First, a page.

Missing Ancestors Passed Although You Have Never Met: Healing Absense of Familial Elders

I never knew much about my father’s family, I was never told, and I never asked. And so my father’s side of my family has been a mystery to me. I barely knew my grandparents, I, with humility, recall not even knowing or ever asking what their names were, even when I last visited them before their death when I was 13 years old. As a child I was free to not know, I was relieved of the responsibility to even care, they were far away in Ilocos Sur and back then I did not long for the land like I do now. We visited them one time that I could remember, and all I can recall is my grandfather telling me that wearing shorts and showing my skin was “not good, it was bad.” I recall even feeling an aversion from them, my father and mother urged me to pay respect, but respect did not mean connection. As a child what I cared about was my immediate, the past that was tied to me in the Philippine was not tugging for me to turn around and bare witness to it yet, the colonial impacts of the US were pushing me far away from the motherland. Out of sight, out of mind. My grandparents and all of my father’s relatives included in this forgetting.

And now as I grow into my wom*nhood, I unpack my lost parts of self connected to my ancestors deeper and deeper ever day I wake. In college I began with the unpacking of my Pilipino-American dual identity and understanding the Histories of my people in connection to other people of color in the US and learned primarily militant histories and the revolutionary heart of Pilipinos in the midst of struggle- continuing to fight for true liberation on American soil and also in the motherland. As I grew into myself I examined deeper the colonial oppressions of my people and how it has created self oppression and disconnection from our ancestry, from religion, to superficiality, to disconnect from the land. And I focused continuously on the oppression of our wom*n and the returning to our inherent power and healing nature in rediscovering the Babaylan. And now as I near my 30s, I look back and see how deeply I have dug and realize the intimate stories are what have been missing. This is where I needed to land in order for me to find new pathways to connect with ancestry, beginning with my most immediate ancestors, my parents, my grandparents. My relationship with my maternal grandmother has been my core connection to ancestral knowledge, from the language to ritual, and I have shifted my conversations with her in the past 5 years to make sense of what she passed down to us, searching for intention and meaning behind her everyday rituals and the healing she provided for us growing up. She has more recently shared me stories of my grandfather who I never knew as he was killed far before I could know him, but my grandmother often left altar food offerings (atang) for him as I was growing, to invite him to our table for nourishment and honoring.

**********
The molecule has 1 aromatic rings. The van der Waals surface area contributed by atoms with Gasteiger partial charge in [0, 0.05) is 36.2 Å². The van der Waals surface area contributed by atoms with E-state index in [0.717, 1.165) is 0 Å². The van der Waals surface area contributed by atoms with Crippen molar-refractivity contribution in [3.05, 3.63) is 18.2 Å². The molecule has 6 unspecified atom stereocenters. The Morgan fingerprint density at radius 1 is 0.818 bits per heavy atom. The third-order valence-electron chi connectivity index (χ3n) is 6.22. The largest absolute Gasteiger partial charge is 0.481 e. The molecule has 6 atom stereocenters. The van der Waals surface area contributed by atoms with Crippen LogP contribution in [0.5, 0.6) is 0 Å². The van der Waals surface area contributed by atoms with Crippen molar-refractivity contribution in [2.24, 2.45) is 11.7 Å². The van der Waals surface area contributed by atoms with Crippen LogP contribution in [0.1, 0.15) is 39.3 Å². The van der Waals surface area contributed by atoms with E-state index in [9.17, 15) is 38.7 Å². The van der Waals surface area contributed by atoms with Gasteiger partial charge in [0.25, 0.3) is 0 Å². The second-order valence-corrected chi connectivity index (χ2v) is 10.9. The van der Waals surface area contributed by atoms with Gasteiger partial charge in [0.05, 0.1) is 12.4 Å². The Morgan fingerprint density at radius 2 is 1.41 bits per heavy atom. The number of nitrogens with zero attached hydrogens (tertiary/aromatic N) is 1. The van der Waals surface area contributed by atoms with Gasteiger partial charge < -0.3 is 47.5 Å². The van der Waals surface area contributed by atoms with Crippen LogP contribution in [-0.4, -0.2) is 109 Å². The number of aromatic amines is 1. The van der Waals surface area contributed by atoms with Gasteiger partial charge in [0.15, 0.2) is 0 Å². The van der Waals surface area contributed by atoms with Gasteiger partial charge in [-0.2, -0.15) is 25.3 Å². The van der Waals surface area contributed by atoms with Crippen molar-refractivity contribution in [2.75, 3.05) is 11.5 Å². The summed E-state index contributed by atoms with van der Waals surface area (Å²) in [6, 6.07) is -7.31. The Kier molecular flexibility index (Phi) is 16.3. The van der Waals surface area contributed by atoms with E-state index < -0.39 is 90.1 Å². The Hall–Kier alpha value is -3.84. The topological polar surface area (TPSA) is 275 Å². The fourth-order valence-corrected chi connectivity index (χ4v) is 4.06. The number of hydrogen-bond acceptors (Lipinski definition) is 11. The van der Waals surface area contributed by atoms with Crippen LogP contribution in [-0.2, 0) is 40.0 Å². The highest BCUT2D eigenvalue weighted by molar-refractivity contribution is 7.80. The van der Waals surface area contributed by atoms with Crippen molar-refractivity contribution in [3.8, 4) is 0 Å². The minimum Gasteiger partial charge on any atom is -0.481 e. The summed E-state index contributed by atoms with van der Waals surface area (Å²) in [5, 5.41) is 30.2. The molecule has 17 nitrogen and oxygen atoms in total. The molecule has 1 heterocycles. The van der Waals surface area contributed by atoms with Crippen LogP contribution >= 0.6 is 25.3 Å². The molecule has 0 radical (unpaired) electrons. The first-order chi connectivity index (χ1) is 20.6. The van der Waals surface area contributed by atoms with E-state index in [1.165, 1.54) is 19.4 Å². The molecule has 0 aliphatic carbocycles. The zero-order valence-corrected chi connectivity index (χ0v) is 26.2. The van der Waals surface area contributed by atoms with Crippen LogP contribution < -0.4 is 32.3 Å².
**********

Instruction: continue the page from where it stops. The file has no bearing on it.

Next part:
I give gratitude to her for continuously opening her memories to me, and as I sit with her, I recognize the disconnect not having my grandfather, her husband to ask questions to, and then I also think on my father’s parents and how much I denied myself connection to them.

I have seen my self find regret in this as I look to my father who is slowly aging and I see how much he sacrificed for our family, including the sacrifice of our connection to his own family, in maintaining his status in the United States. My mother’s family raised me, and every year we spent holidays and gatherings with them, and my father was separated from his own family oceans and lands away. I never recognized how that severing may have affected him. I wonder to myself as I look to him, what he may have reasoned for himself to be away from his parents and all his family in this way. I think about how much I miss my mom and dad, but still see them at least 3 times a year. And I ask if that is enough for me?